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'Take cold ashes from the fire grate': Varying approaches to Ash Wednesday in dioceses and parishes around Ireland

Some dioceses are handing out little packets of ashes that can be used at home.

Image: Shutterstock/Martin Podzorny

THERE WILL BE no ash drive-thrus organised for Ash Wednesday, but some parishes are handing out packets of ashes for people to use at home as a work around.

One priest said that drive-thrus would be “hard to reconcile” with Level 5 restrictions, which deems that only essential journeys can be made at the moment.

Although weddings and funerals are permitted with limited numbers of attendees, religious services are not deemed essential under the current Covid restrictions.

However many parishes are making individual, sealable packets of ashes available to the faithful to enable them participate at home.

The V Rev John Carroll of the Diocese of Ferns, Co Wexford said that the plastic packets will be available at Barntown and Glynn churches today for collection. 

“It is vitally important that packs be kept for you own house/ bubble only – you are asked not to share the contents beyond these confines. Bags will be made available for collection in a Covid compliant manner,” he said.

The Diocese of Cork and Ross is organising for special envelopes to be printed and distributed to the parishes. Ashes will be placed in the envelopes and they will be blessed by priests at Mass held behind closed doors. People can then take the envelopes home.

2021-Ash-Wednesday-envelopes Source: Diocese of Cork and Ross

The Elphin Diocese is also handing out ashes, and is among those holding a live-streamed Mass. For those that cannot collect ashes, it shared a prayer on its site.

In a statement to TheJournal.ie, the Archdiocese of Dublin said that it is encouraging people to use ashes at home in order to adhere to social distancing rules.

“The Dublin Diocese are encouraging families to do their own ashes at home. We are inviting families to take cold ashes from the fire grate or gather some earth from the garden,” it said, acknowledging that other parishes are handing out sachets of ashes. 

“The threat of Covid-19 remains stubbornly present in our communities, this year ashes should not be distributed in the traditional way either within or outside our parish churches as this would involve people congregating and possibly breaching the social-distancing rule.

“It is in solidarity with one another and with all our neighbours that we must continue to strictly adhere to social distancing, hand sanitising and the wearing of face coverings.”

Parishes have also made Trócaire donation boxes available to collect from churches from today, as the charity warned that up to a third of its annual donations are at risk because of Covid-19 restrictions curtailing Trócaire boxes being handed out.  

The charity’s Lenten Appeal for donations for developing countries begins from today, but due to school closures and the suspension of Masses, it said that there are around 50% less Trócaire boxes in circulation this year.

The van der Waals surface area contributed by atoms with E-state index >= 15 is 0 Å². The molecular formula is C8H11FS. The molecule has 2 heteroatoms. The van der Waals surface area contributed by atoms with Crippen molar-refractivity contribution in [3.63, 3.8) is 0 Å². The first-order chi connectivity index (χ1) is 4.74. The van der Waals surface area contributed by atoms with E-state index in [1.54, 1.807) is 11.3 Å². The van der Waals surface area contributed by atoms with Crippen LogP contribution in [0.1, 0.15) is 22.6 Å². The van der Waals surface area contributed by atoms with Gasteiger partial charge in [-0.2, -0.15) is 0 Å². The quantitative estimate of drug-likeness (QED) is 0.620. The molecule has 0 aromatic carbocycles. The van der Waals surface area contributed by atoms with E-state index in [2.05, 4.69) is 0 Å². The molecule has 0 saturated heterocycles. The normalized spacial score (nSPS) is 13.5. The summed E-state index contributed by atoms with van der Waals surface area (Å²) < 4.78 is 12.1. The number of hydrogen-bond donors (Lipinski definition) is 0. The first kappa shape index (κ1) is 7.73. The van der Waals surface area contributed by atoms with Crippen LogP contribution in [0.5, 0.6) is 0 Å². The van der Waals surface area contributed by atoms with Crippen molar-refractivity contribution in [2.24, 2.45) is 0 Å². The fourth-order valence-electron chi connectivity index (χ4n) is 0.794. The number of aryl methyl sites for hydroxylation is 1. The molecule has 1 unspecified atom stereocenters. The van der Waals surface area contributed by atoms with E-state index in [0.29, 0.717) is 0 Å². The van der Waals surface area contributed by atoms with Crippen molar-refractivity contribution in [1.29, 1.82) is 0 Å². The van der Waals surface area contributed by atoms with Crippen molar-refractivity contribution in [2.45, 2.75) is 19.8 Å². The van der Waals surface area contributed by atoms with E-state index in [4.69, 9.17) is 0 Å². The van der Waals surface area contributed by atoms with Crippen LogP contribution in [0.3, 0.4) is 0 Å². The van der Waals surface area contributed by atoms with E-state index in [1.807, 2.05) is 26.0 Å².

Trócaire has asked supporters to collect donations boxes from their local church, if it is safe to do so, but otherwise to make their annual donation online at trocaire.org.

NO FEE 7 Trocaire Box Drive-Thru Yvonne Fitzackery returning her Trócaire box to Fr Paul Thornton at a Trócaire box return drive-thru at St Cronan’s in the Brackenstown Parish, Swords. Source: Mark Stedman

Catholics have traditionally marked Lent by fasting and abstinence from something, with Ash Wednesday marking the beginning of the seven weeks, which ends at Easter.

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By tradition, Ash Wednesday is marked by having ashes made from the burnt palm branches from Palm Sunday placed on foreheads and being reminded, usually by a priest, to “turn away from sin and be faithful to the Gospel”.

“So Ash Wednesday is important but Lent and Easter even more so,” said Father Diarmuid Hogan, parish priest at Oranmore and communications officer for the Diocese of Galway.

“There is nothing intrinsically important about ashes other than they serve as a visible reminder of the journey ahead, of our mortality and of the possibility of redemption.”

Fr Hogan said that people will be given the sachets and will be encouraged to place the ashes on their own foreheads and say, “I will turn away from sin; I will be faithful to the Gospel”.

The Bishop of Clogher, Bishop Larry Duffy, wrote in his letter to parishioners that receiving ashes will not be possible, but that talks will be held on 24 February, and the 10 and 24 March to talk of “how to renew the Church”.

“Fasting from alcohol, TV, and the consumption of certain foods are traditional favourite forms of penance for Lent,” he wrote.

“Maybe we can do something this year, such as supporting our frontline workers or encouraging compliance with public health regulations in an effort to protect others. These actions could be undertaken as a form of fasting this year.”

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